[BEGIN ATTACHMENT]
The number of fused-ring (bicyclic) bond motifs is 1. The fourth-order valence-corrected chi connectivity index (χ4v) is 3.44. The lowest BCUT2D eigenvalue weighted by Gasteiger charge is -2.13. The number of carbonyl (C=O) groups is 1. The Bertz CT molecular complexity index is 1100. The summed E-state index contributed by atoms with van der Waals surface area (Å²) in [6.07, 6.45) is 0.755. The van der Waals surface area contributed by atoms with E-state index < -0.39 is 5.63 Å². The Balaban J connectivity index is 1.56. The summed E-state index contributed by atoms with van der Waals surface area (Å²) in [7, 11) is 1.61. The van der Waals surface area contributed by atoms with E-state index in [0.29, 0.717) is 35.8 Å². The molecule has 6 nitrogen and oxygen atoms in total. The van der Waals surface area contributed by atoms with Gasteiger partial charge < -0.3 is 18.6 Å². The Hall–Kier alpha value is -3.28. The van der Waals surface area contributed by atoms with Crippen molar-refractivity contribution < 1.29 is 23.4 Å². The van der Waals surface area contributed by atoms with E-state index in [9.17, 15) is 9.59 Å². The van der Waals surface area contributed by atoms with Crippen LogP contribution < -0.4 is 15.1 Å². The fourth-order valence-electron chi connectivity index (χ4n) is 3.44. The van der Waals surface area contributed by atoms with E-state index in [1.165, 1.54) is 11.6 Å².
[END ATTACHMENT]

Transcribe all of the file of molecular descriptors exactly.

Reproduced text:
The number of fused-ring (bicyclic) bond motifs is 1. The fourth-order valence-corrected chi connectivity index (χ4v) is 3.44. The lowest BCUT2D eigenvalue weighted by Gasteiger charge is -2.13. The number of carbonyl (C=O) groups is 1. The Bertz CT molecular complexity index is 1100. The summed E-state index contributed by atoms with van der Waals surface area (Å²) in [6.07, 6.45) is 0.755. The van der Waals surface area contributed by atoms with E-state index < -0.39 is 5.63 Å². The Balaban J connectivity index is 1.56. The summed E-state index contributed by atoms with van der Waals surface area (Å²) in [7, 11) is 1.61. The van der Waals surface area contributed by atoms with E-state index in [0.29, 0.717) is 35.8 Å². The molecule has 6 nitrogen and oxygen atoms in total. The van der Waals surface area contributed by atoms with Gasteiger partial charge < -0.3 is 18.6 Å². The Hall–Kier alpha value is -3.28. The van der Waals surface area contributed by atoms with Crippen molar-refractivity contribution < 1.29 is 23.4 Å². The van der Waals surface area contributed by atoms with E-state index in [9.17, 15) is 9.59 Å². The van der Waals surface area contributed by atoms with Crippen LogP contribution < -0.4 is 15.1 Å². The fourth-order valence-electron chi connectivity index (χ4n) is 3.44. The van der Waals surface area contributed by atoms with E-state index in [1.165, 1.54) is 11.6 Å².